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The Postman & the Pals

Though old with the obscenity of war,

it draws him still, in all its atrocity,

better is he with the privations of hell

and the last peel of the last bell

than as the bringer of such heartbreak;

telegrams curt on papers buff, that sear

and stab the flesh to heart, as burning steel.

He prays that dawn leaves them with sleep,

before they will weep when tragedy falls

from his hand;

the new day's light will work the terrace

rows along, yet it will gain no purchase on

the drawn curtains;

no Sun, fanned to rainbows in the room this day,

when the drapes pulled too will stay. no warm

parlour-cheer behind those black ribbon doors;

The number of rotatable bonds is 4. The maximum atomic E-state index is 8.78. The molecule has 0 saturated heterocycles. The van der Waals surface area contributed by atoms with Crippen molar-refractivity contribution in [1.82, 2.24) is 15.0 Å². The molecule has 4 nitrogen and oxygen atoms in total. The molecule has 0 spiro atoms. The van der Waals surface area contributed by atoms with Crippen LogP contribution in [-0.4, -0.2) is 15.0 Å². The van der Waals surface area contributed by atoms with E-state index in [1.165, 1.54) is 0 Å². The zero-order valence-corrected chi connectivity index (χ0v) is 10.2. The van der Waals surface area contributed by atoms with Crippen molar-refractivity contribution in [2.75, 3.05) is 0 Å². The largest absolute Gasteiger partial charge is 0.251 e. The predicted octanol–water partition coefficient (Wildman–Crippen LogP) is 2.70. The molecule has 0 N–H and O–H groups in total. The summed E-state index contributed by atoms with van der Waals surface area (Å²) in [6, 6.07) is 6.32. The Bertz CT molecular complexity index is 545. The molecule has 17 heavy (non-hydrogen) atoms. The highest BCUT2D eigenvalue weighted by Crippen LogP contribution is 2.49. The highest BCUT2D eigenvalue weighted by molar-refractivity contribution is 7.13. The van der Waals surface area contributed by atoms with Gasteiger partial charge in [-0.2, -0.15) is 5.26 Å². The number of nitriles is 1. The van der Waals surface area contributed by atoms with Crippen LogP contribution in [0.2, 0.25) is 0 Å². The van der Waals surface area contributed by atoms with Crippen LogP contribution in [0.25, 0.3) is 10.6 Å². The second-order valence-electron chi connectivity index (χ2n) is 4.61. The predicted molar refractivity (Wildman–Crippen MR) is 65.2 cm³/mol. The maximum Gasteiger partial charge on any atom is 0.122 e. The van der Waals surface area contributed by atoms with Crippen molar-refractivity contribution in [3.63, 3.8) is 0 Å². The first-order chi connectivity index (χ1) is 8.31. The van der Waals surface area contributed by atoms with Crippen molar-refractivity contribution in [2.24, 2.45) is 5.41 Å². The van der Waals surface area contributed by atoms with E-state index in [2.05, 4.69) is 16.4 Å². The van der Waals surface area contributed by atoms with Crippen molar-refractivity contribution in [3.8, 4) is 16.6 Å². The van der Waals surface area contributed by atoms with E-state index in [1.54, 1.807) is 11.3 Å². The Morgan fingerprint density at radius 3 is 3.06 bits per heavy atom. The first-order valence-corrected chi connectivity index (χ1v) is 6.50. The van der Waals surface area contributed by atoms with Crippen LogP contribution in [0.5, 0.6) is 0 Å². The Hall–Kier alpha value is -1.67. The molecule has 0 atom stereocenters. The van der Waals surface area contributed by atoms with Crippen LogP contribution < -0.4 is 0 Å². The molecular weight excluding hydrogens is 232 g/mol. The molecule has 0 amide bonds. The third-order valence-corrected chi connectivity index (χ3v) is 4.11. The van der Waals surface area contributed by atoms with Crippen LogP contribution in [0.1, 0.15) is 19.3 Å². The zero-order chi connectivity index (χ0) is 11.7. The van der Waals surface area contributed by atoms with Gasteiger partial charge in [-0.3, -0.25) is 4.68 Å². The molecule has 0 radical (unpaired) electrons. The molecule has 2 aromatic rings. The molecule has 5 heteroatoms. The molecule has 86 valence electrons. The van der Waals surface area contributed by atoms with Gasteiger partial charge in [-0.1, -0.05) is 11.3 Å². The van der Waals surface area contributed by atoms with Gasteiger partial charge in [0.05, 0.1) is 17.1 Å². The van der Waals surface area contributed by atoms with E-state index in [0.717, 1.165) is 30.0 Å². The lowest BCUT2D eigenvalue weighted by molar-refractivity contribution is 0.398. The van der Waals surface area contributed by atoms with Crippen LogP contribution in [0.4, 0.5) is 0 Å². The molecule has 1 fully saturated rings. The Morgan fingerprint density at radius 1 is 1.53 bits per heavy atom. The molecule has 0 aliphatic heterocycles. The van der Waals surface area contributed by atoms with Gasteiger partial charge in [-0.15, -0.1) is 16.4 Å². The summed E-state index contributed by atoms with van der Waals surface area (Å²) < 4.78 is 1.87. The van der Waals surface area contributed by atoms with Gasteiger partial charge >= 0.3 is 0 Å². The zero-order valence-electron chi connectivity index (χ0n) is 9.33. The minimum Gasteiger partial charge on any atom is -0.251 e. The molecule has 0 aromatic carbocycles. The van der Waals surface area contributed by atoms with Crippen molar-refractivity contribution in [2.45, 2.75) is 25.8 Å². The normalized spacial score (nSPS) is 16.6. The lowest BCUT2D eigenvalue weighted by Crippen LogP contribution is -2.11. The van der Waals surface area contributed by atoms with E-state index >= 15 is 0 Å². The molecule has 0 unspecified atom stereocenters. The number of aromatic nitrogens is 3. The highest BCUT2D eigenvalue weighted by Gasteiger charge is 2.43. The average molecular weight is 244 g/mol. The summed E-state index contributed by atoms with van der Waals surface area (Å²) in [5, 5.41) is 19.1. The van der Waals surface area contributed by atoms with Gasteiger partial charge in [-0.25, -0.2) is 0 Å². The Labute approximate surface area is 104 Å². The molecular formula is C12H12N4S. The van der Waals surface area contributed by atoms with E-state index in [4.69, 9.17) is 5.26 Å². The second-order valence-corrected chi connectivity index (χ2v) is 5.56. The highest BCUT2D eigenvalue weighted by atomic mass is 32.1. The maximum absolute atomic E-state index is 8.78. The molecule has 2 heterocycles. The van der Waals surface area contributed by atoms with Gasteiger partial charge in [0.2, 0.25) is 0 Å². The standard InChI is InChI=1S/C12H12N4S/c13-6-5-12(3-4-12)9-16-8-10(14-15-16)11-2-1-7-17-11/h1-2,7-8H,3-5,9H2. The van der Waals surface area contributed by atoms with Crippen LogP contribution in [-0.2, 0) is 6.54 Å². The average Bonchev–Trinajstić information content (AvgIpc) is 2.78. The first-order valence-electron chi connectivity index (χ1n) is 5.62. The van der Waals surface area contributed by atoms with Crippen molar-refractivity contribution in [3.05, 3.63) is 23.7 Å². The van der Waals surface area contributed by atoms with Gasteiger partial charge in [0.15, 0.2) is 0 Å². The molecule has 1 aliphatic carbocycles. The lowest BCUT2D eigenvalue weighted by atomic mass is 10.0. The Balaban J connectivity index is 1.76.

the looms will be still, silent factory and mill,

no ale will be pulled, no crying bairn lulled,

shops will be shut, none shall work the cut

they won't be back they of the houses black;

they left with a song, for pride and stories long,

but the scything guns, cut down our sons,

unto tatters and bones and tidy white stones;

of these chains, his burden, he does not speak,

this man of grace and wounds unseen

who carries a leper's mark of Cain,

his satchel full of young men slain,

there are so many, one for every door,

he left his unopened, where it fell

from his fingers to the floor.

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